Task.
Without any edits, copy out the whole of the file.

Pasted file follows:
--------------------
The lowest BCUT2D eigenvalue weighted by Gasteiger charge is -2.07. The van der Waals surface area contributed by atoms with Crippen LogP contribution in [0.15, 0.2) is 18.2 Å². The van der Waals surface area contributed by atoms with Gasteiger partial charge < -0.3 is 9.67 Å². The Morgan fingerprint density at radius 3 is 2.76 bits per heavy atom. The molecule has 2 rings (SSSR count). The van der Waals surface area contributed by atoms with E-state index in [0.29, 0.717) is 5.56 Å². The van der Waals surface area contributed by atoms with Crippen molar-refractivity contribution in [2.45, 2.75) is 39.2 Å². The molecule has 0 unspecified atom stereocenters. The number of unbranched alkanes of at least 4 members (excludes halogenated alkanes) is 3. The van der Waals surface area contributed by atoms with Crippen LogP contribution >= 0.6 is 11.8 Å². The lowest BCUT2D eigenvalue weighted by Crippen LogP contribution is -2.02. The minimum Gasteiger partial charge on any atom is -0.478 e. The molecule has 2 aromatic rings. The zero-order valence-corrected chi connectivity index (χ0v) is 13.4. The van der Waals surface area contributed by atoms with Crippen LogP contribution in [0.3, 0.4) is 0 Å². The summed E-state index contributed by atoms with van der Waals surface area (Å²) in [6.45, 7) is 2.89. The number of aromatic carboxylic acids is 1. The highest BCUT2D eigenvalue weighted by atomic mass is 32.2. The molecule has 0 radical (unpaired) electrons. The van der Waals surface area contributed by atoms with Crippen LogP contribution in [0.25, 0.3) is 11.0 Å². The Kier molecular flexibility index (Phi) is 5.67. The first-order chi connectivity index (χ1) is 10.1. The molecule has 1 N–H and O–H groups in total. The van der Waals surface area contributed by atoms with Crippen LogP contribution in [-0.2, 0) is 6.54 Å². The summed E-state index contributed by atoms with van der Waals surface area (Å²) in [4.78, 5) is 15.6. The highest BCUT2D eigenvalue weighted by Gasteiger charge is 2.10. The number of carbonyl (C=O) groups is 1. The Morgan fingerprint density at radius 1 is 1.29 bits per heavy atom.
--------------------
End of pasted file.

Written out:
The lowest BCUT2D eigenvalue weighted by Gasteiger charge is -2.07. The van der Waals surface area contributed by atoms with Crippen LogP contribution in [0.15, 0.2) is 18.2 Å². The van der Waals surface area contributed by atoms with Gasteiger partial charge < -0.3 is 9.67 Å². The Morgan fingerprint density at radius 3 is 2.76 bits per heavy atom. The molecule has 2 rings (SSSR count). The van der Waals surface area contributed by atoms with E-state index in [0.29, 0.717) is 5.56 Å². The van der Waals surface area contributed by atoms with Crippen molar-refractivity contribution in [2.45, 2.75) is 39.2 Å². The molecule has 0 unspecified atom stereocenters. The number of unbranched alkanes of at least 4 members (excludes halogenated alkanes) is 3. The van der Waals surface area contributed by atoms with Crippen LogP contribution >= 0.6 is 11.8 Å². The lowest BCUT2D eigenvalue weighted by Crippen LogP contribution is -2.02. The minimum Gasteiger partial charge on any atom is -0.478 e. The molecule has 2 aromatic rings. The zero-order valence-corrected chi connectivity index (χ0v) is 13.4. The van der Waals surface area contributed by atoms with Crippen LogP contribution in [0.3, 0.4) is 0 Å². The summed E-state index contributed by atoms with van der Waals surface area (Å²) in [6.45, 7) is 2.89. The number of aromatic carboxylic acids is 1. The highest BCUT2D eigenvalue weighted by atomic mass is 32.2. The molecule has 0 radical (unpaired) electrons. The van der Waals surface area contributed by atoms with Crippen LogP contribution in [0.25, 0.3) is 11.0 Å². The Kier molecular flexibility index (Phi) is 5.67. The first-order chi connectivity index (χ1) is 10.1. The molecule has 1 N–H and O–H groups in total. The van der Waals surface area contributed by atoms with Crippen LogP contribution in [-0.2, 0) is 6.54 Å². The summed E-state index contributed by atoms with van der Waals surface area (Å²) in [4.78, 5) is 15.6. The highest BCUT2D eigenvalue weighted by Gasteiger charge is 2.10. The number of carbonyl (C=O) groups is 1. The Morgan fingerprint density at radius 1 is 1.29 bits per heavy atom.